The questionnaire was sent to the deans of the 19 Australian medical schools in August 2009, with a covering letter explaining the aims and methods of the study. All documents were standardised and anonymous. To maximise response rates, reminder letters and emails were sent 2 and 4 weeks later.
Descriptive analysis of the data was used to identify any apparent associations between medical school demographics, use of FTPPs (or lack thereof), remediation processes and numbers of medical students excluded. Formal statistical tests were not used because of the small numbers in the survey.
Three medical schools offered programs for undergraduate and postgraduate students, seven offered a postgraduate program only, and five offered an undergraduate program only (Box 2). Seven medical schools had been established since 2000.
Twelve medical schools used FTPPs (Box 2), all introduced since 2000. Nine of the schools that used an FTPP notified medical students of the policy during the application process, and the remainder informed students on entry to the course. All respondents thought that there should be registration with medical boards at student level. This was a requirement at nine of the schools (Box 2). Student registration with a state medical board did not appear to have any bearing on the use of FTPPs by medical schools.
There was wide variation in the FTPP criteria used by individual medical schools. Six medical schools had FTPPs with criteria similar to those in the UK guidelines5 (Box 3), but there was no commonality between these schools in terms of demographics such as when the school was founded, the type of course (undergraduate, postgraduate or both), student registration with the state medical board or the numbers of students excluded.
Fourteen medical schools had a remediation process for dealing with instances of student misconduct or poor professional behaviour. Most commonly, remediation was tailored to the individual student rather than being predefined. Of the three schools without an FTPP, two had a formal remediation process.
Seven schools had excluded students for professional misconduct during the previous 5 years. A total of fewer than 19 students (one school did not give an exact number) were excluded (Box 2). Absolute numbers varied between one and four students per school; as a proportion of the total number of students at each school, this ranged from zero to 0.95%. The majority of students (at least 10) were excluded in Years 2 and 3, with no students excluded for professional misconduct in Years 5 or 6. The commonest reason for student exclusion was persistent inappropriate attitude or behaviour, including poor attendance. No students were excluded on the basis of drug or alcohol misuse.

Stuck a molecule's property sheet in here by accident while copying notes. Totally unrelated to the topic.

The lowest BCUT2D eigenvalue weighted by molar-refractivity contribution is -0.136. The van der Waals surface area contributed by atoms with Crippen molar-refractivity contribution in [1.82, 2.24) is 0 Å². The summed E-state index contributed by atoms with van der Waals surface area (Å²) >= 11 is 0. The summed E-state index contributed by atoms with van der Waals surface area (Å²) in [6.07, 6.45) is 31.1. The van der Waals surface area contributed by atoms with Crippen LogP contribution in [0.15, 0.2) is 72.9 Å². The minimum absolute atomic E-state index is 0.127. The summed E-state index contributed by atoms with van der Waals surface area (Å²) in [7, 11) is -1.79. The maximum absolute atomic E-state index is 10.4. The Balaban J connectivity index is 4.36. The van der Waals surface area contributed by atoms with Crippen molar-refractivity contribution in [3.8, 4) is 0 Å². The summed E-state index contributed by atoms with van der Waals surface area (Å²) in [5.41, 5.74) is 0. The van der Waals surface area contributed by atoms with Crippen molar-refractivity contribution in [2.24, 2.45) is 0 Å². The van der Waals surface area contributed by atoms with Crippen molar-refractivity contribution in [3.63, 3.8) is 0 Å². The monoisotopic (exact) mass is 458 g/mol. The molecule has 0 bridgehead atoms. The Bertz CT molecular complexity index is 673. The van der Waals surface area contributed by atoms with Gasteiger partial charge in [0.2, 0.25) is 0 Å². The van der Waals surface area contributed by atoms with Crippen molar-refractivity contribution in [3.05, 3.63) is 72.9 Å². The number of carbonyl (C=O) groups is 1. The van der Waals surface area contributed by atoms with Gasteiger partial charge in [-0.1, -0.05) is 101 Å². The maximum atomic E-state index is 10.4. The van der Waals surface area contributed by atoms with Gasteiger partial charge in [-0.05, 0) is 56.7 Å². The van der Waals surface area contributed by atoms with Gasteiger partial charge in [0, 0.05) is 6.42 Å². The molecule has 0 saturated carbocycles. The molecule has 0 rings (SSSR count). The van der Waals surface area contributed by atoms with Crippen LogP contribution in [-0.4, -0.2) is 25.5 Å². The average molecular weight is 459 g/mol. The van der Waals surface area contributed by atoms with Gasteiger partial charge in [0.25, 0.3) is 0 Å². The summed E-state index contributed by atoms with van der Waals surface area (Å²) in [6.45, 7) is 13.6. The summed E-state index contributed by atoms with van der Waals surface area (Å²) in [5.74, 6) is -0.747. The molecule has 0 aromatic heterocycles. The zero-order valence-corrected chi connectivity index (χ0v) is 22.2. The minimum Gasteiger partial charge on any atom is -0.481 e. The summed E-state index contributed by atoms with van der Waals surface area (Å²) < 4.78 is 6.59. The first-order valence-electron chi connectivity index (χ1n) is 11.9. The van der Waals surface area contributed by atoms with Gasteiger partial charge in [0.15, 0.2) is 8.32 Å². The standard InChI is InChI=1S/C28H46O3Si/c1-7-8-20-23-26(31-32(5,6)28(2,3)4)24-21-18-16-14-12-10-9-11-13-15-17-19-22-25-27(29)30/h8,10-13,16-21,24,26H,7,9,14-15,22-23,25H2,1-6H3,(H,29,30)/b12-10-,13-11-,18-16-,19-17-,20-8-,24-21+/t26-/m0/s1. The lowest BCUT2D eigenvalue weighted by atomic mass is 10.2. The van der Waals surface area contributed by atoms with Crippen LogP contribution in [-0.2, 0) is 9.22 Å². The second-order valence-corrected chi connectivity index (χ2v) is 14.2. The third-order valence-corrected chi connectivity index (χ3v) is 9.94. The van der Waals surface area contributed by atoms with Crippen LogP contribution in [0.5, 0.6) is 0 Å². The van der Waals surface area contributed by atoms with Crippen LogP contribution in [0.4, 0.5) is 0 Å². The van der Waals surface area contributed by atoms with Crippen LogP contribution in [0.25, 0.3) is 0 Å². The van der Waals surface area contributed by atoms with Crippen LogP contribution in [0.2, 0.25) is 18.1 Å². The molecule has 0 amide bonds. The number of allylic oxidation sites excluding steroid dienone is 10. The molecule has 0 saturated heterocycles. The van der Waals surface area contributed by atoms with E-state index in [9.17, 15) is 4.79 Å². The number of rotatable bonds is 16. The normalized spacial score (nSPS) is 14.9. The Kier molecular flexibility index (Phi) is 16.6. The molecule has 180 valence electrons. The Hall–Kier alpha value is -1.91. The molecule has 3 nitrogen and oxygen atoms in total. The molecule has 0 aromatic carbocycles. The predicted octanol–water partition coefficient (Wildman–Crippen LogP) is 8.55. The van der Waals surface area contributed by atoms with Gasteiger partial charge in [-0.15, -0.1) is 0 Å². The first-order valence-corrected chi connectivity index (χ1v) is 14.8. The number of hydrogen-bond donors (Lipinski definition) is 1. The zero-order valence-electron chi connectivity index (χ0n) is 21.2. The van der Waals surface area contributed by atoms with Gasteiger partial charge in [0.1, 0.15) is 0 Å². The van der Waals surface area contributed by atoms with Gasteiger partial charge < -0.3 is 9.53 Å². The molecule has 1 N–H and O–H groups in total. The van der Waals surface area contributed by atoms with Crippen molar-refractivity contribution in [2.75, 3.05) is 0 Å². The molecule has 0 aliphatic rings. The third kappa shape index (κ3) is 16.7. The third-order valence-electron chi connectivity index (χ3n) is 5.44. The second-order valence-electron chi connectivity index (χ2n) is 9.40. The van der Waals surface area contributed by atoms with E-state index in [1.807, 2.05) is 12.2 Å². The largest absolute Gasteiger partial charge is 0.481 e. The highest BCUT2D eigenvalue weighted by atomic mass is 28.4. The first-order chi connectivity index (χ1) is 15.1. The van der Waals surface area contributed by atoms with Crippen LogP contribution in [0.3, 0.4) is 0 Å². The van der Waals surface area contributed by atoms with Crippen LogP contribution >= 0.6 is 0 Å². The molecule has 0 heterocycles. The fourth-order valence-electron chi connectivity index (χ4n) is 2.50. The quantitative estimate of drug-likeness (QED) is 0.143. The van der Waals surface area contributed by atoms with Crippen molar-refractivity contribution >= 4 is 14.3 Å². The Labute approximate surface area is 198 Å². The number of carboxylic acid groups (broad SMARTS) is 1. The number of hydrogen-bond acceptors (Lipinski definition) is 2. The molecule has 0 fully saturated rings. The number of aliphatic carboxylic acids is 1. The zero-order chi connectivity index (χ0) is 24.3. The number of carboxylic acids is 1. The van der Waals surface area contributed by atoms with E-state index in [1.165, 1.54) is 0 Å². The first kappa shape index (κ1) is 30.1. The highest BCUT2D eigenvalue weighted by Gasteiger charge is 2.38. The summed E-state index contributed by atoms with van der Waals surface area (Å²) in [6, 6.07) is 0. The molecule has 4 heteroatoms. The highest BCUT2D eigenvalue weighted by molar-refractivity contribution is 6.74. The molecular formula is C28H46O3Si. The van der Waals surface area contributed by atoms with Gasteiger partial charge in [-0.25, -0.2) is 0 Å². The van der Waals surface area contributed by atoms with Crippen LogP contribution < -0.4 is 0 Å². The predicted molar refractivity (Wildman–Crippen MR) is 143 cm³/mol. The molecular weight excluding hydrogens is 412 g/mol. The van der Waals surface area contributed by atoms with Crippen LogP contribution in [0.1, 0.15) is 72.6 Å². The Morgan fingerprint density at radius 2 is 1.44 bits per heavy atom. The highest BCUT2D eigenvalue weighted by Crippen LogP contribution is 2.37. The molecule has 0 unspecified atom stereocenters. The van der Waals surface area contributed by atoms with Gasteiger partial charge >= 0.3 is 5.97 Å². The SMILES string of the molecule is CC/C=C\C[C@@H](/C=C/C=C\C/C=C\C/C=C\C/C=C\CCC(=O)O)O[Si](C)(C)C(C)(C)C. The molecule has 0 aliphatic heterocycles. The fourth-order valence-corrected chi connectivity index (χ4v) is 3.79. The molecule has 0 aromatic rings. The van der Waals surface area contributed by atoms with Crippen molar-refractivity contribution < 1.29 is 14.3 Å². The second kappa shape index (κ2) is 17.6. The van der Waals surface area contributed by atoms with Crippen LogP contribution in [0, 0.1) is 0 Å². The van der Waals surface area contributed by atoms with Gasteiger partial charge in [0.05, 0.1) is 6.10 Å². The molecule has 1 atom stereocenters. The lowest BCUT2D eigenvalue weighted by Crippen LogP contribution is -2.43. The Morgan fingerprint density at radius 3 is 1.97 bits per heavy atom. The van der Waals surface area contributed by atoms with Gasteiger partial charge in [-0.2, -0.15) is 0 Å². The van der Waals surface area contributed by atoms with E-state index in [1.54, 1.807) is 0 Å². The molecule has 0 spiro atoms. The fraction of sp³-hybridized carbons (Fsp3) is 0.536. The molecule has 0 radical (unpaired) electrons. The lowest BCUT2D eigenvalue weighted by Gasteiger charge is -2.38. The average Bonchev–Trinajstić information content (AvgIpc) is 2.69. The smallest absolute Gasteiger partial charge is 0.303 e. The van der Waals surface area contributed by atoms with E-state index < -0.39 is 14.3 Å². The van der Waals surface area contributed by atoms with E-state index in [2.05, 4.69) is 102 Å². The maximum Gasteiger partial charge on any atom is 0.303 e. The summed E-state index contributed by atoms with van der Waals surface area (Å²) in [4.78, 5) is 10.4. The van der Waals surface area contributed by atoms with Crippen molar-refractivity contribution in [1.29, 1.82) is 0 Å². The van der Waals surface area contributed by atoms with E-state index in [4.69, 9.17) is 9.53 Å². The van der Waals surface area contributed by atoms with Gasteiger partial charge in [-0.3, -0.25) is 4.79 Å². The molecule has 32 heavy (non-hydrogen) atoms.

In 2005, a strong association between poor professional behaviour in undergraduate education and subsequent disciplinary action by medical boards for “problem” doctors was shown in the United States.6 In Australia, the New South Wales Medical Board reported that, in NSW (where medical students have been registered with the medical board since 1992), 20% of “impaired” students have drug or alcohol problems and 70% have a mental illness.7 This has prompted medical schools to develop measures to address these issues in undergraduate education; however, a literature search that we performed found no convincing evidence to validate any particular approach. This is the first national study of the experiences of medical schools regarding student professionalism, and the policies and remediation processes that have been implemented in this area.
There were a number of limitations in this study. Not all Australian medical schools were represented. As the survey was anonymous, it was impossible to determine whether there were differences between respondents and non-respondents. Although the deans were the most appropriate staff members to coordinate completion of the questionnaires, this created the potential for observer bias.
The majority of the 15 Australian medical schools surveyed reported using FTPPs in the 5-year period ending August 2009. However, there was little consistency in the criteria used in the FTPPs, and the policies do not appear to be a prerequisite for medical schools having remediation processes. Seven schools had excluded students for professional misconduct over the 5-year period, and the use of an FTPP had no demonstrable association with the numbers of students excluded.